Wednesday, February 27, 2008

Overview: Silvia Trkman seminar

I promised a recap of my day auditing Silvia Trkman's seminar!

I'm not sure where to start really. My intentions for attending the seminar were perhaps unique to most attendees – or perhaps not.

Why did I travel the distance I did to attend this seminar, even though I found out about it too late to be able to secure a working slot? Why, even though I've only been involved in agility just over four months and have never entered a trial, did I make the trip?

I consider myself a newbie in the world of agility, training, or even the dog world in general (having adopted Diesel only two years ago). I love our agility classes and I don't see an end in sight. I can't say my goal is to compete and, although I suppose that would be a natural result, it's not my focus. I just enjoy the unique interaction with my pups, I enjoy watching our relationship grow, I enjoy figuring out "what makes them tick", I enjoy seeing them feel proud of themselves, and I enjoy feeling proud of us as a team. Because of all of this, I very much connect with Silvia's overall philosophy. She inspires me.

I wanted to meet her (and La!) and be motivated to further my relationship with my pups. And of course I learned a thing or two about agility as well!

Agility dog Johann and his Mum attended the two-day Masters Level Handling and Problem Solving seminar the days prior to my Novice seminar.
They have some very well-put-together notes from their experience here and here. Many of Johann's mum's notes mirror mine so I will cheat a bit and direct you, my dear, small group of readers, to their site. Their blog is very popular so I'm sure they would welcome more company.

There is also a very nice recap here, written by Cat on her experience at Silvia's Slow/Novice seminar in New Hampshire.

From my own novice perspective, I have a few more notes to add on the agility front that feel specific to us and our level of training:

  • Offer as much information to your dog as possible – both verbal and through body language.
  • Repeat commands as your dog is running the course to keep him engaged. This goes against the "run silent" training exercise we did in class a few weeks ago, but since Marvin seems to be letting his nose drive him lately, more feedback from me as we go might be very helpful and make me more interesting to him. Nothing wrong with saying "here, here, here" repeatedly if it helps your dog. I thought it was great how Silvia directed La by calling "La, La, La ...". "Marvin, Marvin, Marvin ..." doesn't have quite the same ring!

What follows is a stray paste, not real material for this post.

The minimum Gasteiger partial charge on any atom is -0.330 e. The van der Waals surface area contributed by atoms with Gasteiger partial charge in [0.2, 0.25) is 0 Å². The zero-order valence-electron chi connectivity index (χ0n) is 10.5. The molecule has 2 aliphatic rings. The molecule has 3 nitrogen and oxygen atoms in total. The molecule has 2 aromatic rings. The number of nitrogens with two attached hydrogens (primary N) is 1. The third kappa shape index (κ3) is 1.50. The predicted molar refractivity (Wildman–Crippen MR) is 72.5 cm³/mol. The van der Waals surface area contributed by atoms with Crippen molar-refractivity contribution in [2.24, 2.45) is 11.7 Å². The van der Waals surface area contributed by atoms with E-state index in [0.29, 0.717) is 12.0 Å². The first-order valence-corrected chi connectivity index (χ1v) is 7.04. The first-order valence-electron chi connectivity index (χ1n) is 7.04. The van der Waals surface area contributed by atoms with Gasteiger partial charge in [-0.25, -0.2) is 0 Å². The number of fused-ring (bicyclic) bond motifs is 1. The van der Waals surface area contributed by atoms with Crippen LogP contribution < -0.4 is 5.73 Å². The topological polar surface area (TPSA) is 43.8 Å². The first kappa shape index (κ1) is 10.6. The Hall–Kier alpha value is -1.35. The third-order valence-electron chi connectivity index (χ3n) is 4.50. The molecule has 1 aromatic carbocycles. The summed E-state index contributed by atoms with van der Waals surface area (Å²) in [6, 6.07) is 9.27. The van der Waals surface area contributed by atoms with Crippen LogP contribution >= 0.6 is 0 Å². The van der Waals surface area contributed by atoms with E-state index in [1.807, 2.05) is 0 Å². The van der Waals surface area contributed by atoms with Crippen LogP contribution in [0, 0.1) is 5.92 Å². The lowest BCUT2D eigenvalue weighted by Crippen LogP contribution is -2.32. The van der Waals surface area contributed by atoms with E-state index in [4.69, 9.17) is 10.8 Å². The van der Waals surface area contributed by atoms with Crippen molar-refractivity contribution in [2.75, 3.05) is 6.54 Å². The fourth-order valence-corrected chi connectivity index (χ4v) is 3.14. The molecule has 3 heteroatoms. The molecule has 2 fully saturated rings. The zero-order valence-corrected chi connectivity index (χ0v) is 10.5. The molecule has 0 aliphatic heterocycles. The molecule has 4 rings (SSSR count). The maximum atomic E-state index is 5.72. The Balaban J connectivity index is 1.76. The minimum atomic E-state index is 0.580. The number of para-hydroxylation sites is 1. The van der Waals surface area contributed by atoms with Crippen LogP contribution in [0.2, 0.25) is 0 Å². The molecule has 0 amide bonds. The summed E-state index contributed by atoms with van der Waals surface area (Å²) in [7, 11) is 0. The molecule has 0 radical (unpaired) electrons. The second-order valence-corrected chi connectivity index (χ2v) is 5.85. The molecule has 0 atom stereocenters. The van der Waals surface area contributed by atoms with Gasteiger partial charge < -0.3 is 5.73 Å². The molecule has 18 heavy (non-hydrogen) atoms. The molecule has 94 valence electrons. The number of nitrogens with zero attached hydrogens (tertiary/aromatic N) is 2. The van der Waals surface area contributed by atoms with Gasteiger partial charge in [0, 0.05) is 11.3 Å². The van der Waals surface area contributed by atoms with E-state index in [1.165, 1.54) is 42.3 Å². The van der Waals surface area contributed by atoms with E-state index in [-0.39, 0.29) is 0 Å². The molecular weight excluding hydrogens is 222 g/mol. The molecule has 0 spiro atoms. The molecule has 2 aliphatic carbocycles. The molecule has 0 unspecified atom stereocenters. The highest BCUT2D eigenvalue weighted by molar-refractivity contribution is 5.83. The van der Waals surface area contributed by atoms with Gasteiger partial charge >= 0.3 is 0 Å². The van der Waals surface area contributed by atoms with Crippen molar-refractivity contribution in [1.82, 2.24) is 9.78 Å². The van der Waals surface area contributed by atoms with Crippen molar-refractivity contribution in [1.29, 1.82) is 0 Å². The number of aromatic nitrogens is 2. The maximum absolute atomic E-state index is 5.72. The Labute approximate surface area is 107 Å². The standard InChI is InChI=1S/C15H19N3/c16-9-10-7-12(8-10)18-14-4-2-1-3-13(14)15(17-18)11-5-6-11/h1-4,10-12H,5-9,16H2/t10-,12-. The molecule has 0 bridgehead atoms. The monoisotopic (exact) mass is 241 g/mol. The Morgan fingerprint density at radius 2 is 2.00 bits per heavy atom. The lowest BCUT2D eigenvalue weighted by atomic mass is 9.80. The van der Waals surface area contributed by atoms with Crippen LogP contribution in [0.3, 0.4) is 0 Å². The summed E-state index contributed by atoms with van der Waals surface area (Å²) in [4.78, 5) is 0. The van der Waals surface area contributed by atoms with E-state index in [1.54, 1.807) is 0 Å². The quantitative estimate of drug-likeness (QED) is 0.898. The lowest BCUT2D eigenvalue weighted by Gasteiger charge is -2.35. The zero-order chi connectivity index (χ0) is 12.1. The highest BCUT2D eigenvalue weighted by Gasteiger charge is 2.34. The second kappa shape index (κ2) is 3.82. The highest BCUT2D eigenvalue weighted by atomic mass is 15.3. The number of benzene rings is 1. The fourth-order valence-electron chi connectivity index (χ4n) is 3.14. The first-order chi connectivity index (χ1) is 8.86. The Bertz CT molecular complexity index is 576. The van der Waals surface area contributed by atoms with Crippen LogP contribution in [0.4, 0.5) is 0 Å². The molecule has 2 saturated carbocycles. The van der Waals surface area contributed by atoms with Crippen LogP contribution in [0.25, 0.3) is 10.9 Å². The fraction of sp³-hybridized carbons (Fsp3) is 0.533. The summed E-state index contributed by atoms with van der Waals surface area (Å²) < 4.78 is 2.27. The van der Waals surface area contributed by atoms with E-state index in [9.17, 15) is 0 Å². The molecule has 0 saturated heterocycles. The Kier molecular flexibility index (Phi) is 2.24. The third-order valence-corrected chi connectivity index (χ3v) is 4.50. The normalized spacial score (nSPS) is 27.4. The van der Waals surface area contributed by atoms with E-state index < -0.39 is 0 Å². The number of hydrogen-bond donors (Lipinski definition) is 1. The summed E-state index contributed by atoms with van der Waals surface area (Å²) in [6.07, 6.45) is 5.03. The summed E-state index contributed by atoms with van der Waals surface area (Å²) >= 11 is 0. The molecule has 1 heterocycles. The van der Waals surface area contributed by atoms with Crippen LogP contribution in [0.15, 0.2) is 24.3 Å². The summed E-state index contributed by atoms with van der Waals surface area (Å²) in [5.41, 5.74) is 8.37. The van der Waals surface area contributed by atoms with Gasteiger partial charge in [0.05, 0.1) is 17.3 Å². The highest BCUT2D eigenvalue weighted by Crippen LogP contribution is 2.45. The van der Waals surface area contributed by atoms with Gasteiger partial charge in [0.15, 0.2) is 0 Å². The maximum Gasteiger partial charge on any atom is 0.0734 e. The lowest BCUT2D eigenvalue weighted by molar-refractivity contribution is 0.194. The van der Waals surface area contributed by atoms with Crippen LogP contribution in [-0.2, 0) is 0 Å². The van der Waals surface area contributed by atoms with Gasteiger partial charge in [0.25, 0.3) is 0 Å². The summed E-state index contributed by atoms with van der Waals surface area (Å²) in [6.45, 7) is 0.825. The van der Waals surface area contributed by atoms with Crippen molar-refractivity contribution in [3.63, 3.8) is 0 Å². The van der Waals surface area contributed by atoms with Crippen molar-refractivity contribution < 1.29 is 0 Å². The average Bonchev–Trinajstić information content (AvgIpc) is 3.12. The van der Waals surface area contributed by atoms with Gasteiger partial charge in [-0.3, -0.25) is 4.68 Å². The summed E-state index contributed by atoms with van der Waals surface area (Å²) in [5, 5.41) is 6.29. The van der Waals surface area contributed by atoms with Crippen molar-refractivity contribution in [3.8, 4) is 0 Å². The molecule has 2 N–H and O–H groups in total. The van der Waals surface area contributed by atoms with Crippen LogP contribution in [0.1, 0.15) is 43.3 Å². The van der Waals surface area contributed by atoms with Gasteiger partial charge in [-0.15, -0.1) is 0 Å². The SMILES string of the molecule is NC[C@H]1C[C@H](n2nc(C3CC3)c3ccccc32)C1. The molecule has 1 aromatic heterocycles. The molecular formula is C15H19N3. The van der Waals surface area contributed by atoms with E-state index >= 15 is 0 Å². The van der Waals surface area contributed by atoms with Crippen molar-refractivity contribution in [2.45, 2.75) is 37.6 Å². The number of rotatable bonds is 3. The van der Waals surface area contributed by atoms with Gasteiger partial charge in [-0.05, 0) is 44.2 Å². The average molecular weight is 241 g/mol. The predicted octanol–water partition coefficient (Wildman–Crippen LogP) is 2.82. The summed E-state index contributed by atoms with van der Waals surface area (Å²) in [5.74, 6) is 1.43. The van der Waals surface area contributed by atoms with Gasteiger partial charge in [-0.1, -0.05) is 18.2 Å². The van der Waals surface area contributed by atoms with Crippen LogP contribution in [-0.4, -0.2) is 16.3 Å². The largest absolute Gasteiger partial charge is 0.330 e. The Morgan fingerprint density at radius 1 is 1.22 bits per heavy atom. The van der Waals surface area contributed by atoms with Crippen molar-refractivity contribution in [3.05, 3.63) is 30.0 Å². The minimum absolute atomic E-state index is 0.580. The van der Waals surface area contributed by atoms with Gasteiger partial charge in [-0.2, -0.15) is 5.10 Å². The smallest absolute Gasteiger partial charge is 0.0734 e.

• Call "here" to change direction before naming the next obstacle, i.e. "here, tunnel". Don't depend on just the obstacle name to direct, offer the extra information in advance as well as an extended hand to direct.
  • In training, if you find yourself confused (forgot where to go or off the correct line) don't stop/try to figure it out/spin all around (oh, I know how to do that!). When you know you are lost, carry on to complete the next obvious obstacle, reward your dog, and start again. Running and then just stopping tells the dog that agility is confusing and not all that fun. You also loose the connection to your pup and off he may go sniffing because he doesn't know what to do.
  • Before starting a run get your pup hyped up by playing, doing tricks, anything that gets him excited and motivated to work with you.
  • Use a happy, excited, animated voice when you are running the course. Running with you on the agility course should be the most FUN thing for your dog. If your pup does start sniffing or is distracted, be boring. Dogs interpret "Marvin, Marvin, Marvin, here, Marvin, Marvin" over and over again in an excited (in my case desperate) voice to get them back almost as praise. Best to just keep running and (hopefully) he'll see how fun you are and catch up to run along. If that doesn't work have someone else lead him back to you and start the happy, excited running again.
  • Don't wait for your dog. Keep up the pace and keep moving forward.
  • If you have the choice, choose a front cross over a rear cross. The rear cross is easier for the handler but more difficult for the dog. A front cross gives your dog more information and is "flashier" keeping your dog connected and interested in what you are doing.
  • Consider teaching "turn" or "left" and "right" so you have an increased directional vocabulary to give your dog more information.
  • Consider training the cik/cap method of wrapping a jump, which was really interesting to see in person. She demonstrated with La "cik, cik, cik, cik ..." while La took many tight jumps in a row to the left, as well as "cap, cap ..." to the right.

Also, Silvia's approach to teaching puppies or new dogs agility, is to teach many of the elements used in agility without using any of the obstacles. Teach directional commands, teach wrapping tightly and circling objects, teach tricks (lots of tricks!) that increase back-end awareness. Once you have these basics, going on an agility course is simply running with obstacles along the way. Learning that this was her approach made me wish I had made myself available to attend the puppy seminar the next day. I think I would have learned a lot of great basics I could have passed on to my pups.